What is EMA in Stocks?

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There are many technical indicators that traders rely on to understand historical price patterns and predict future price movements. Some indicators work better in certain market conditions than others, and each indicator serves a specific purpose in the trader’s overall strategy. One such technical indicator that works in all market phases is the exponential moving average. 

The use of terms like ‘exponential’ and ‘average’ may give beginners the misconception that it is a complicated indicator. However, it is quite easy to calculate and even easier to understand and interpret. In this article, we’ll take a closer look at how you can define EMA for stocks, calculate the EMA and interpret it. 

What is EMA in Stocks? 

EMA, also known as exponential moving average, is one of the most widely-used technical indicators. It is a weighted variant of the SMA or simple moving average that places more emphasis or weightage on the more recent price actions. This makes the indicator more responsive to changes in the price and trend of an asset compared to the simple moving average. 

The exponential moving average can be calculated for different time frames. However, the shorter the period, the more weightage the indicator gives to the recent data point. For instance, a 10-day EMA assigns more weightage to the most recent price point than a 20-day EMA.   

Also Read: Moving Averages for Intraday

Exponential Moving Average: Formula and Calculation

Now that you know the meaning of EMA of stocks, let’s look at the mathematical formula used to calculate it. 

Exponential moving average = [K * (C – P) + P]


K refers to the exponential smoothing constant (also known as the weighing multiplier)

C refers to the current closing price of the asset 

P refers to the previous day’s EMA 

Before you use the above-mentioned formula to calculate the exponential moving average for an asset, you need to first calculate two other metrics. Here are the steps you should follow to arrive at the EMA for a particular time frame. 

  • Step 1: Calculate the simple moving average (SMA) 

The first step is to determine the SMA for your preferred period. For instance, if you wish to calculate the 20-day EMA for an asset, you need to first calculate the SMA for those 20 days. 

To calculate the 20-day simple moving average, all you need to do is add the closing prices of the asset for the last 20 days and divide it by 20. For this calculation, let’s assume that the 20-day SMA is ₹2,640.

  • Step 2: Calculate the exponential smoothing constant or the weighing multiplier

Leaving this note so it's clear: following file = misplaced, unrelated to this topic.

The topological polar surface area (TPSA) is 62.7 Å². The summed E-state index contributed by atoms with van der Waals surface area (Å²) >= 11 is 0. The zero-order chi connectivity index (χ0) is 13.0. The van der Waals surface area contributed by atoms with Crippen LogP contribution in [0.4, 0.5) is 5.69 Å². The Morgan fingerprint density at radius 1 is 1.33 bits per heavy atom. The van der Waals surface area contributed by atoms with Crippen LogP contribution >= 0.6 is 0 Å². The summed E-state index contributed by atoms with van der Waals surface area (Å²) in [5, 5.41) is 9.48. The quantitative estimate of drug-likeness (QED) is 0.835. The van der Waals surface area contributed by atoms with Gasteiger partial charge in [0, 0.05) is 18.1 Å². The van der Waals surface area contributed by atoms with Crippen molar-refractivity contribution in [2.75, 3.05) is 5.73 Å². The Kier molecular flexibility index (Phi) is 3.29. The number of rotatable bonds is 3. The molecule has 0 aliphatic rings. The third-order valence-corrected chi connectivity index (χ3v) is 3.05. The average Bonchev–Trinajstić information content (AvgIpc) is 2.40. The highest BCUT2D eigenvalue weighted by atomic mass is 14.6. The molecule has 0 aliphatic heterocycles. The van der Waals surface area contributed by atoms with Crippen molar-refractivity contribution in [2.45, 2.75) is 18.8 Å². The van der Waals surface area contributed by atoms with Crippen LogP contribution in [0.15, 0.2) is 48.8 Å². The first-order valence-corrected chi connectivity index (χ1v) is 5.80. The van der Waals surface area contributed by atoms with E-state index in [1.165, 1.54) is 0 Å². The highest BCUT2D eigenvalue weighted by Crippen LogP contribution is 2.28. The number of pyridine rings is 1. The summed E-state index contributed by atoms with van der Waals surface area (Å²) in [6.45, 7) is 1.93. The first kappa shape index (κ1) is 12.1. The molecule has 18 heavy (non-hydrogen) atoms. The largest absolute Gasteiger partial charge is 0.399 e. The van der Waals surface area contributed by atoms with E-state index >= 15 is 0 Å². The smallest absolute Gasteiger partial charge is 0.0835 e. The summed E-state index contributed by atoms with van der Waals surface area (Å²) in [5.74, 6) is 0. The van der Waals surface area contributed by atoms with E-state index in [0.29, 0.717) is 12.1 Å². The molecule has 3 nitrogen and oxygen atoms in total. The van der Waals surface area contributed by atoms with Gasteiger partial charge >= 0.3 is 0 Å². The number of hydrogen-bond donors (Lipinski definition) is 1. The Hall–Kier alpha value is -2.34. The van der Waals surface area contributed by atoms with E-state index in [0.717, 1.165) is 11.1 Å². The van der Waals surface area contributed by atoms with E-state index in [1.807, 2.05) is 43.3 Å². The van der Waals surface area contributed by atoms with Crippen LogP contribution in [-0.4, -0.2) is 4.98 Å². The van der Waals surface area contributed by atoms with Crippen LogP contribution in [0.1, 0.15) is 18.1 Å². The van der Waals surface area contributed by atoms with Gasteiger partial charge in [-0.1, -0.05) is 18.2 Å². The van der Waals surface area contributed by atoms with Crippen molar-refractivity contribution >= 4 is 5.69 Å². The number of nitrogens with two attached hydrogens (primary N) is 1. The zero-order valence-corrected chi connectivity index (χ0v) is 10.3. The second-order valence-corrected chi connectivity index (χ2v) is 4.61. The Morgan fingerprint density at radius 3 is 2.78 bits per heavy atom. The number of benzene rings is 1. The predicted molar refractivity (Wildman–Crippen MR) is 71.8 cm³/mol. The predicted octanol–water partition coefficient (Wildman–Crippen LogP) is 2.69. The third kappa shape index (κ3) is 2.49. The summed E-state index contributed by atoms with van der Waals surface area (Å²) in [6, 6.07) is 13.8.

You can quickly calculate the exponential smoothing constant, by simply using the following formula. 

Exponential smoothing constant = [2 ÷ (chosen time frame + 1)]

For a 20-day EMA, the constant would be 0.0952 [2 ÷ (20 + 1)]

  • Step 3: Substitute the above two values in the exponential moving average formula

To calculate the EMA, you need to simply enter the values obtained from steps 1 and 2 in the exponential moving average formula.

Let’s look at what the result is for a 20-day time frame. For this calculation, assume that the current closing price of the asset is ₹2,475. 

20-day EMA = [0.0952 * (₹2,475 – ₹2,640) + ₹2,640] = ₹2,649.996

Also Read: Volume Weighted Average Price

What Does the EMA of Stocks Tell You? 

The primary objective of the exponential moving average is to smooth out the price action by filtering short-term price fluctuations. The indicator lets you ascertain bullish and bearish trends, identify potential buy or sell opportunities and determine support and resistance levels 

Some traders even use the EMA in conjunction with the current price to predict price reversals. For instance, if the current price begins to deviate significantly from the EMA, it may indicate a possibility of a trend reversal. 

Limitations of the Exponential Moving Average 

No technical indicator is perfect and can produce accurate signals every single time. This includes the exponential moving average. A major limitation of this particular indicator is that it is a lagging indicator, meaning that it relies on past data and is slow to respond to changes in price. Additionally, the EMA of stocks doesn’t work well in highly volatile markets and may produce false signals. 


Now that you know the meaning of EMA of stocks, how to calculate it and its benefits and limitations, you can use this crucial metric as a part of your technical analysis. If you are a trader with a short-term outlook, such an intraday target, you must include the EMA in your trading plan. By supporting this technical indicator with other relevant metrics, you make a holistic investment decision. 

And once you have a clear idea about how to use these technical indicators, all you need to do is open a demat and trading account (if you have not already) and start trading in the market. Bajaj Broking can help you here, with a simple and hassle-free 3-step account opening process. Open your account today to trade in all market segments seamlessly.

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